Creative Process: Creative Destruction and Self Destruction

13 Jun

In order to reveal the essence of a created thing, it can be helpful to take that thing apart.  In the realm of music composition, our Composer of Music for Art enjoys taking a drum loop from her Kitco drum loop library and extracting each percussion voice out and into a new track.  She then manipulates those isolated elements, assigning new sounds, altering pitches.  Generally she preserves at least something of the original rhythmic motifs and the rhythmic relationships between the voices.  Sometimes what was subtle in the original drum loop becomes in your face explicit in the reworking.  A partially hidden dramatic feature is now fully revealed in each reconstructed element, and a drama which may have been subtly implied in the original loop is now fully produced, live on center stage.

When we destroy creatively, we seek to discover and understand the components, the building blocks of creation.  We are breaking something down so we can build again, reveal and high-lite something powerful that was hidden or only implied.  Contrast this process to self-destructive activity.  Where creative destruction is about opening a channel for new growth, self destruction is about inflicting punishment on ourselves, creating barriers and stumbling blocks to our progress, whether out of self-doubt, or lack of self esteem, or fear of success.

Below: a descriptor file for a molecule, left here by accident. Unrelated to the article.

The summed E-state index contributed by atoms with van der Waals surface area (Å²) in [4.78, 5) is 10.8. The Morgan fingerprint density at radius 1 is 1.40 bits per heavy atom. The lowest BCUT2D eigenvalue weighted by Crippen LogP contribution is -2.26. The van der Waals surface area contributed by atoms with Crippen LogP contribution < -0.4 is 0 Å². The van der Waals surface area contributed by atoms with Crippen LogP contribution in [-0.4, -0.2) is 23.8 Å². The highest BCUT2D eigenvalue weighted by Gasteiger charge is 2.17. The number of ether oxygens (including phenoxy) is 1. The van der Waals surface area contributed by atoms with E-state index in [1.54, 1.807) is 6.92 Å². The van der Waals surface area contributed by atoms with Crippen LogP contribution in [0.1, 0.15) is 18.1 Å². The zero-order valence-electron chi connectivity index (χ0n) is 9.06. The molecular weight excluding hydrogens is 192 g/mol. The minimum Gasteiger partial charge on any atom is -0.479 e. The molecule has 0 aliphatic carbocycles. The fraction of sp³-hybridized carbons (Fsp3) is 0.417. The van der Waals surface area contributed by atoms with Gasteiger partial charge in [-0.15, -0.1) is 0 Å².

We should recognize our self-destructive tendencies and come to positive terms with these tendencies.  For some of us, any involvement with potentially addictive behaviors is too much involvement.  For those of us in that category, we need to find forms of release which have the same effect of permitting us to “fall apart” a bit for the sake of some healthy regrouping and rebuilding.  For others of us, we simply need to work at refining and moderating our “let go” behaviors.

You work hard and have great focus and determination and perseverance.  Sometimes life throws you curve balls, or you suffer disappointments, and you feel the need to fall apart a little.  Learn to value those moments as opportunities.  Slow down the process of the drink, or the eating.  Consider and understand as you enter  that “self-destructive” world, that you enter with the hope of finding some refreshment, some strength to put your shoulder back to the wheel.  And give yourself a few days after this “falling apart” process to find your way back to full strength.

Spark on


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Posted by on June 13, 2012 in creative process


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